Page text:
Again, think loooong and hard about going to Brazil!

Why Tourists Should NOT Attend The 2016 Olympics

Some life updates. After a long time living abroad, I am going back to Brazil! It’s a good feeling, but is it the right time to go back??? Is it the time for anyone to go to Brazil at all?

As we all know, it’s an olympic year and, this year, it’s in Brazil. I, for one, don’t think the country deserves it for several reasons, but they are too long to list, with some historical motives. So, today, I will just list a few present events that should be enough for most people to avoid travelling to the country.

  1. Uncontrollable dengue fever outbreaks
  2. At this stage, even if you are not from a tropical country, you’ve heard of dengue fever, thanks to Brazil! I am 30 years of age and, coincidentally, this is year marks the 30th yearly outbreak of dengue fever in a row! The government promises that the mosquito will be eradicated before the olympics, but how can one make such a promise? It might sound like conspiracy theory, but I grew up watching Brazil’s most powerful broadcasting company. They have been known to work in favour of the government. When I was a child, Dengue was a character in a children’s TV programme. My generation only found out what dengue really was (and how dangerous it was) when we were teenagers!

    This guy was the character Dengue, in “Xou da Xuxa” (look it up if you don’t believe me!):

  3. The Zika and Chikungunya Viruses
  4. As well as the known Dengue virus, there are “new” viruses in Brazil to worry about: The Zika and Chikungunya viruses. Even though these are not new viruses, they are new to Brazil and they are believed to have been introduced to Brazil during the Confederation’s Cup. All three diseases are transmitted by the same mosquito: aedes aegypti. The latter two can be asymptomatic in both men and women, but as most of you know, it can be dangerous to pregnant women. The Brazilian government says that no link has been made between microcephaly and the Zika virus, therefore it is safe. The WHO says otherwise.

  5. The H1N1 is back!
  6. Remember swine flu? Well, it’s back, bigger and stronger and has killed more than 80 people in Brazil in the first three months of the year. Read here. No new vaccine has been developed to fight the new strain of the virus, so, better pray not to catch it!

  7. The melting economy
  8. Thinking that economic crisis means cheaper prices? Think again! Rio is as expensive as ever! The collapsing economy has forced local business to hike up the prices pre and during olympics as a last fast buck before they close down shop. I just returned from Brazil and I could feel the absurd prices in other regions of the country, so, if you think it’s the right time to go, based on economy only, you are sadly mistaken!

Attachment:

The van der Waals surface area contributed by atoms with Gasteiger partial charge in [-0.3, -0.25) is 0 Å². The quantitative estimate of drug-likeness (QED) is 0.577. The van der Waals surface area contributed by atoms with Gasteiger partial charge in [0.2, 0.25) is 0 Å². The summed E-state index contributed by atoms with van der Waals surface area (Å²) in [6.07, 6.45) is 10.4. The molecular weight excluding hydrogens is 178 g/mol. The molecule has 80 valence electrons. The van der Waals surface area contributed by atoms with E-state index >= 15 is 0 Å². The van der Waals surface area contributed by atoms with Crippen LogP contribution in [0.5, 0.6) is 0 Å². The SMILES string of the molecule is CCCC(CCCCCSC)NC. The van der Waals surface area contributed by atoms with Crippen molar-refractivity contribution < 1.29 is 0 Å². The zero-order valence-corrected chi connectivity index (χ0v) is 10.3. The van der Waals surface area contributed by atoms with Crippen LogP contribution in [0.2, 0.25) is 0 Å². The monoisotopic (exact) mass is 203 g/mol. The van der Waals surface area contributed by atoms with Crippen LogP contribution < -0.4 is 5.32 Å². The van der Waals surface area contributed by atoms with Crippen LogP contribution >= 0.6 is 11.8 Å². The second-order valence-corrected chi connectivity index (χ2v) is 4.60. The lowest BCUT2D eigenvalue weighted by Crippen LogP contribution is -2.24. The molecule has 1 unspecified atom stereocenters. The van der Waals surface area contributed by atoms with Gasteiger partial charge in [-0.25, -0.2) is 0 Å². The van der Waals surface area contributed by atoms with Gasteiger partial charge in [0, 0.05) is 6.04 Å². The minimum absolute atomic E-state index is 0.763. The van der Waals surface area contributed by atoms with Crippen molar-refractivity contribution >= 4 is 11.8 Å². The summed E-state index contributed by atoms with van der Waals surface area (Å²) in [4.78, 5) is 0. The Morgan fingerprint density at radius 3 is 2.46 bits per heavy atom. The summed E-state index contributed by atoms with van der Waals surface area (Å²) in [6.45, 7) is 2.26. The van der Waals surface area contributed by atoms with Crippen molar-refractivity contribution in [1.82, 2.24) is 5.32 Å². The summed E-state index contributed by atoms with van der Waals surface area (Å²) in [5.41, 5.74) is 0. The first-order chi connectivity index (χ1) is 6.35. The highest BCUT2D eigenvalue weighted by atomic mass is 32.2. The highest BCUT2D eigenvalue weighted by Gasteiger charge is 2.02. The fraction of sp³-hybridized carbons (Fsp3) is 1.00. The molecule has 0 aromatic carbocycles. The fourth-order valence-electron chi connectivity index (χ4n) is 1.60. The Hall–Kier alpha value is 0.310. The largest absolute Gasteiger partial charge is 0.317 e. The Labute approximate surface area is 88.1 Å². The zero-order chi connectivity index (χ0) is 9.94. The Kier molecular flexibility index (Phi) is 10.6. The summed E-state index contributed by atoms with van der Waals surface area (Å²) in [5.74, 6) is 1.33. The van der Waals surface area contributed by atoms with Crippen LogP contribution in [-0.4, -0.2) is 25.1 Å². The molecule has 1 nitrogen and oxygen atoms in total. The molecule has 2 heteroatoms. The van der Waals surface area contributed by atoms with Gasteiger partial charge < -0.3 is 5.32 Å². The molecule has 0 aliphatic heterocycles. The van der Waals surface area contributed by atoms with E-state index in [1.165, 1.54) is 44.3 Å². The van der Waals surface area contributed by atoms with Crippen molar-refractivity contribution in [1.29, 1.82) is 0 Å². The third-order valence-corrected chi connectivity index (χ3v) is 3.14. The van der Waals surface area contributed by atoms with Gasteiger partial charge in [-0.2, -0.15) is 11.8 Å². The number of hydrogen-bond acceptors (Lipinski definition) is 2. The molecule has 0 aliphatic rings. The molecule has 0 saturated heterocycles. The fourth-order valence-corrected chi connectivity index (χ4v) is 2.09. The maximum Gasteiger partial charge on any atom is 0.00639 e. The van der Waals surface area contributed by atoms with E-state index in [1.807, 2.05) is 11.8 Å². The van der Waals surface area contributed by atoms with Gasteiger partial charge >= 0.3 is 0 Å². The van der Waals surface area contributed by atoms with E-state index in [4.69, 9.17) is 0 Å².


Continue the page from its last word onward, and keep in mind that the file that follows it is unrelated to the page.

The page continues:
9. The brink of political collapse
  10. If you’d like to understand better what’s happening in the country at the moment, I would be more than happy to write a post about it, but I will summarise it for now. Brazil is in the brink of political meltdown, with everyone in the top of the pyramid involved in some kind of corruption scheme. The president is about to be impeached, former president being given government jobs to gain some kind of immunity, the head of the house of deputies, who put forward the impeachment process, have been found with million of Brazilian public money in accounts in Switzerland, the president of the Brazilian senate involved in dozen of corruption scandals……….. just to name a few. It’s an interesting time to be in Brazil to see all of this going down, but in times like this, anything can happen and you can be caught in very violent revolts between fanatics, pro- and anti-government. Be careful! The biggest problem is that if the president is out, these people, including the vice-president, much of the same! So, it seems that the country is on the beginning of a long and arduous struggle for survival.

I am going back to Brazil to work. I am Brazilian and have family in Brazil and often question myself: “Why the hell am I going back?”. If you are a tourist, save your precious money and go somewhere else! I bet you will have a better time and be safe from the horrible moment the country is going through. Better safe than sorry!

Return to blogging… with a complaint

It’s been a while since I last posted… I guess life got in the way of something I really like to do. C’est la vie, right? But I will now write a proper post and attempt to redeem myself.

Apologies to the people who stuck around, I promise great stories! Life is always full of surprises!